Mohs surgery is a treatment for removing skin cancer with a high cure rate. Only dermatologists who have Mohs surgery training can perform this procedure. The team at Dermatology Associates of Texas includes dermatologists trained to perform Mohs surgery. Find out more about Mohs surgery by calling the nearest office today.
MOHS Surgery Q & A
What is Mohs surgery?
Mohs surgery, also known as Mohs micrographic surgery, is a surgical technique for removing certain types of skin cancer. During Mohs surgery, your dermatologist repeatedly removes thin layers of skin under the cancerous growth until they reach cancer-free tissue.
Mohs surgery is one of the most effective treatments for skin cancer, with a high cure rate. It also provides the most aesthetically pleasing results because it limits the removal of the healthy skin that surrounds your cancerous growth.
Am I a candidate for Mohs surgery?
Your dermatologist determines if you're a candidate for Mohs surgery after a consultation. They only perform the procedure to remove squamous cell carcinoma (SCC) and basal cell carcinoma (BCC).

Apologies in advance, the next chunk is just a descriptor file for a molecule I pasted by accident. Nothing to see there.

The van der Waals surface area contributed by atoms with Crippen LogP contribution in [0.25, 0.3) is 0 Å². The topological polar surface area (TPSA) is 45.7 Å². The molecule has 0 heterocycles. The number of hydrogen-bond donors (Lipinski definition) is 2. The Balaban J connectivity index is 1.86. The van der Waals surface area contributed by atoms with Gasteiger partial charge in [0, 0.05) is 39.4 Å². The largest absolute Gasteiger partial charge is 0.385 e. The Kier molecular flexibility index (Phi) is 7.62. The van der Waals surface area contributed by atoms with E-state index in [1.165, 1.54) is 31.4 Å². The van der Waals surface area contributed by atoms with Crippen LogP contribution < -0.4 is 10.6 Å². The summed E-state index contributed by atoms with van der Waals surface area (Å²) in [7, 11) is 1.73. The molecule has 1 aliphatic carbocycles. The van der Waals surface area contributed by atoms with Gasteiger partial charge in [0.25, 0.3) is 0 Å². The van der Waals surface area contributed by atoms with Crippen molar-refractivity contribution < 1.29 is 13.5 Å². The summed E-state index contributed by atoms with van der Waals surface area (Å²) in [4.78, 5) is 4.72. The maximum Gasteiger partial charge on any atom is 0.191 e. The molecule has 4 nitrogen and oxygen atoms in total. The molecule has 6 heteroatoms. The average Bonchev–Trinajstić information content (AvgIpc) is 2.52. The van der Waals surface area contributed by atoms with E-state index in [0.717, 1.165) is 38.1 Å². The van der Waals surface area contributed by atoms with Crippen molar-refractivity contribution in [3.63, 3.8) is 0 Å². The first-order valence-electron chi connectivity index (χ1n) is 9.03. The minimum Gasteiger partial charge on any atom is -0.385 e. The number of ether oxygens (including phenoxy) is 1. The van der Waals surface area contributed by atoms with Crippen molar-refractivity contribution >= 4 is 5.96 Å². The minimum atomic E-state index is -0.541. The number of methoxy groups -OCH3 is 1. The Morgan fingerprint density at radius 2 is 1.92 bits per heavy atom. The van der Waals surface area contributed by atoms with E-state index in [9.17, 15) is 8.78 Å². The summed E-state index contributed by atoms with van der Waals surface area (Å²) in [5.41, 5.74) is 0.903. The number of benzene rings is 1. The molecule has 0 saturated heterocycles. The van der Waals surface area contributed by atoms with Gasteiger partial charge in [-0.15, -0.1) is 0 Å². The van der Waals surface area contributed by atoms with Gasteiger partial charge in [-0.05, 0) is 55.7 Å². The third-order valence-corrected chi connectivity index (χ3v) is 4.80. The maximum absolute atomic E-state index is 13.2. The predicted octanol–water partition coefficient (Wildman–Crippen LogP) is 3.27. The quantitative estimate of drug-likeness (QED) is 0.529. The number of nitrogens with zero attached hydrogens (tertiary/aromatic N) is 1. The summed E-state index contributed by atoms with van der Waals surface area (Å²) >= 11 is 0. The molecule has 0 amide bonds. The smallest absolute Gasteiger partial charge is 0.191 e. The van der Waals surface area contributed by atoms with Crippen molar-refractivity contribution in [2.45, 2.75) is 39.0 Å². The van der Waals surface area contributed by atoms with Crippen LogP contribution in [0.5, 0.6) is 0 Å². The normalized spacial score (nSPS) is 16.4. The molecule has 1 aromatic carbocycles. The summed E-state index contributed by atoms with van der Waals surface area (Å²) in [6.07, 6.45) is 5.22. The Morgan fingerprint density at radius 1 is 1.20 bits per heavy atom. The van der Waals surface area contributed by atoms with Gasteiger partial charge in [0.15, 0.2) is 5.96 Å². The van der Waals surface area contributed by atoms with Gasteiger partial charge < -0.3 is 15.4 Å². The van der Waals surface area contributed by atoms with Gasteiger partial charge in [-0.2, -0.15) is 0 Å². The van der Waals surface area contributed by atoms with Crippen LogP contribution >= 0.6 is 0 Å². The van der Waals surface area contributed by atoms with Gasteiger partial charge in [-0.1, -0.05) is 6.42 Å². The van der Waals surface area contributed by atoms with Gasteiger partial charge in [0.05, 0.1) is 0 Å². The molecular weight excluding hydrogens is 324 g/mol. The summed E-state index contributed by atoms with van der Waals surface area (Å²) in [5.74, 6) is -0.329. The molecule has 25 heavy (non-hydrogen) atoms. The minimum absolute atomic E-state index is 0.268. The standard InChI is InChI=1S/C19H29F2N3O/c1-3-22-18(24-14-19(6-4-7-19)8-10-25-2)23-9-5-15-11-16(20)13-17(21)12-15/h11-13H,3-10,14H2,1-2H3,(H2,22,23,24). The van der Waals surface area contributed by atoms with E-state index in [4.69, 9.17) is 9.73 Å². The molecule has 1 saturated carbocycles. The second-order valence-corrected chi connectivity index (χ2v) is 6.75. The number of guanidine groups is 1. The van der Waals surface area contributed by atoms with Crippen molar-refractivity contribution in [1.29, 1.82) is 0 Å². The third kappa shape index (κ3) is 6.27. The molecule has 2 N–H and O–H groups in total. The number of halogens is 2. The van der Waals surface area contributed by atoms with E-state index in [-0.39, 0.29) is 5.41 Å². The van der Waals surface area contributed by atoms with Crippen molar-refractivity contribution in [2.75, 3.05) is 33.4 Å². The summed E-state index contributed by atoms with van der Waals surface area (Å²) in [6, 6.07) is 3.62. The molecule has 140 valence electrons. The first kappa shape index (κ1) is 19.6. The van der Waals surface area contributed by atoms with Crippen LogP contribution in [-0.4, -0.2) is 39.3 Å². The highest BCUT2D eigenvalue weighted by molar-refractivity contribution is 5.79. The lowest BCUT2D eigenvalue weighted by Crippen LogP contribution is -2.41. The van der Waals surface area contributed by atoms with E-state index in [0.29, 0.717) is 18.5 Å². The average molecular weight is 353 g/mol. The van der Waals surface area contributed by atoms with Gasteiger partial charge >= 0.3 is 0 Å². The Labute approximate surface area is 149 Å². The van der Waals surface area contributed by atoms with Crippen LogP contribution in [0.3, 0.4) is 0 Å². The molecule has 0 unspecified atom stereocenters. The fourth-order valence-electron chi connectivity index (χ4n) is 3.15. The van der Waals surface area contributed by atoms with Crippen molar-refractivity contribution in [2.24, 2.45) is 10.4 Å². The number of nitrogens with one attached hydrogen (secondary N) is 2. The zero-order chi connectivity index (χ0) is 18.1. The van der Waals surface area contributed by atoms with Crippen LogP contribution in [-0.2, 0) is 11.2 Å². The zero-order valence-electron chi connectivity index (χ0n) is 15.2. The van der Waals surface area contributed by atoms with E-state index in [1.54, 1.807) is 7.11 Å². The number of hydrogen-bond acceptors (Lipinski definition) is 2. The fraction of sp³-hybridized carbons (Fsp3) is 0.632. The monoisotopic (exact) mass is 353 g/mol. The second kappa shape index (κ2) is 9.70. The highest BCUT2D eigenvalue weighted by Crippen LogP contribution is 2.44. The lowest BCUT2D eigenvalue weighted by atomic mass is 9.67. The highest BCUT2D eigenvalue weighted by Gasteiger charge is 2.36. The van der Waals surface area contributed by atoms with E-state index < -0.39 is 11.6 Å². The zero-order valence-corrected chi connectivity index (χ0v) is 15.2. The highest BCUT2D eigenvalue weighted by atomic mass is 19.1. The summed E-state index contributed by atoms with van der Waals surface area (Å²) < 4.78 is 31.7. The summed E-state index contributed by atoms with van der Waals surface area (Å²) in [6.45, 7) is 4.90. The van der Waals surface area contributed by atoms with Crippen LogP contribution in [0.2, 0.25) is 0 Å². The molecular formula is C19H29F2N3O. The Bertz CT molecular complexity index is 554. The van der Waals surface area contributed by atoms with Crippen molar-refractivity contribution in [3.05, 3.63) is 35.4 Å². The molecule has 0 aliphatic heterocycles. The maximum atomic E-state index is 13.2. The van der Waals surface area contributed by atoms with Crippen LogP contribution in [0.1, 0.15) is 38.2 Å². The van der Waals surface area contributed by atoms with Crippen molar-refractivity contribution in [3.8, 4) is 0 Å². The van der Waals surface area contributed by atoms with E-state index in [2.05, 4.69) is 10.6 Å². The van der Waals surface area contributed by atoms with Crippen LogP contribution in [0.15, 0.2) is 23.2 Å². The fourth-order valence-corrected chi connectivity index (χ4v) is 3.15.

You may be a candidate for Mohs surgery if you have SCC or BCC skin cancer that:
Covers a large area
Is aggressively growing
Appears on a highly visible site (e.g., face, neck, or hands)
They also perform Mohs surgery on recurring SCC and BCC lesions.
What happens during Mohs surgery?
Your Mohs surgery is performed in the outpatient setting near a lab, but it may take several hours.
First, your surgeon administers a local anesthetic near the site of your cancerous lesion and then removes the visible lesion and a layer of tissue underneath the lesion.
Your dermatologist takes the removed tissue to the lab for an evaluation. If they find any cancer in the sample tissue, your surgeon removes another layer of tissue for evaluation.
This process continues until they reach a layer of skin that’s completely cancer-free. Your dermatologist then closes your wound.
What happens after Mohs surgery?
The team provides instructions on how to care for your wound once you get home. In addition, they may schedule follow-up visits to monitor the healing process.
With Mohs surgery, you know at the time of the procedure that all the skin cancer is gone. However, the team schedules regular skin cancer checks to monitor your skin and treat suspicious growths when appropriate.